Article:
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Feds Failing to Ensure Security of Radiological Materials at Hospitals: GAO

A cesium 137 device previously in storage at a hospital in New York City. The U.S. government has failed to implement protections for weapon-usable radiological substances at almost 80 percent of the country’s high-threat health sites, the Government Accountability Office said in a preliminary assessment scheduled for publication on Tuesday (U.S. National Nuclear Security Administration photo). A cesium 137 device previously in storage at a hospital in New York City. The U.S. government has failed to implement protections for weapon-usable radiological substances at almost 80 percent of the country’s high-threat health sites, the Government Accountability Office said in a preliminary assessment scheduled for publication on Tuesday (U.S. National Nuclear Security Administration photo).

The U.S. government has not taken steps to ensure that more than 1,000 medical facilities are adequately protecting substances that could be used to produce a radiological "dirty bomb," the Government Accountability Office said in a report obtained by the Washington Post for a Monday article.

“Medical facilities currently are not required to take any specific actions to make sure these materials are safe, and many have very sloppy practices, which is remarkable nearly 11 years after 9/11,” congressional auditors said in the document to be made public on Tuesday.

The report focuses on efforts by the Nuclear Regulatory Commission and a semiautonomous branch of the Energy Department.

The National Nuclear Security Administration had finished protective updates at 321 of 1,503 hospitals and other medical sites that use significant quantities of radiological sources for diagnostic and treatment purposes, the report says. The project is not expected to be finished for another 13 years, the nuclear agency said.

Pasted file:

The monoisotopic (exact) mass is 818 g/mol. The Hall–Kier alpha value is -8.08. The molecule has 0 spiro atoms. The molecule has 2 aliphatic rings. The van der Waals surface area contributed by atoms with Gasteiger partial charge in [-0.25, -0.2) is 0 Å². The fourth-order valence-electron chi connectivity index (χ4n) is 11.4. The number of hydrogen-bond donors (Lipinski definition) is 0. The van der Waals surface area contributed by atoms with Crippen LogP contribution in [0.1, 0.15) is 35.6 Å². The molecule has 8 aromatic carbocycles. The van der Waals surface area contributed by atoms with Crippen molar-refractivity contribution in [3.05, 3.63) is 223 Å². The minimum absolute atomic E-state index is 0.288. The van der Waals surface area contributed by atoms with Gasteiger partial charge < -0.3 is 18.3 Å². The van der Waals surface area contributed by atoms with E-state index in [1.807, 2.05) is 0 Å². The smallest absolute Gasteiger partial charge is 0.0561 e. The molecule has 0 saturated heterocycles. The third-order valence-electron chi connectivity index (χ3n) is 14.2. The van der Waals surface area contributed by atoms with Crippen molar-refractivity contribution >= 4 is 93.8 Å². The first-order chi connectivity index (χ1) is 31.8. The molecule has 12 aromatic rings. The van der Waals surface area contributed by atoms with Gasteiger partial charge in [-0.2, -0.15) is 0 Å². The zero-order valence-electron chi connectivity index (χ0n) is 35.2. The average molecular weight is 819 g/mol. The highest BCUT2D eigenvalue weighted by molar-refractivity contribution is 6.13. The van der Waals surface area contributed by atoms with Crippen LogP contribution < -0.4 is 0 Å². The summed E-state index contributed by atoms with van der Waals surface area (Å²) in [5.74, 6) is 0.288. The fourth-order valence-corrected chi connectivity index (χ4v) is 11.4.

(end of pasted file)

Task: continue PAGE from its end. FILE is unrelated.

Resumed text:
Security of such materials at hospitals, industrial plants and other locations has long been a concern, as terrorists could disperse them in an urban setting using conventional explosives.

“Unsecured radiological materials at hospitals across the country could be used by terrorists to build ... a dirty bomb that would have devastating social and economic consequences,” according to Senator. Daniel Akaka (D-Hawaii),  who chairs the Senate Homeland Security and Governmental Affairs Oversight of Government Management Subcommittee. “We must strengthen domestic radiological security requirements and accelerate efforts to secure all medical facilities with radiological materials.”

The report offered multiple examples of security failings, including one hospital where toxic cesium 137 was kept inside a locked room in which the combination was marked and easily visible on the frame of the door.

Fourteen medical sites, four of which are in major urban areas, chose not to accept nonmandatory security upgrades, the GAO report says. Its authors said the protective demands themselves should be more specific.

“The longer it takes to implement the security upgrades, the greater the risk that potentially dangerous radiological sources remain unsecured and could be used as terrorist weapons,” according to the report.

 

 

 

 

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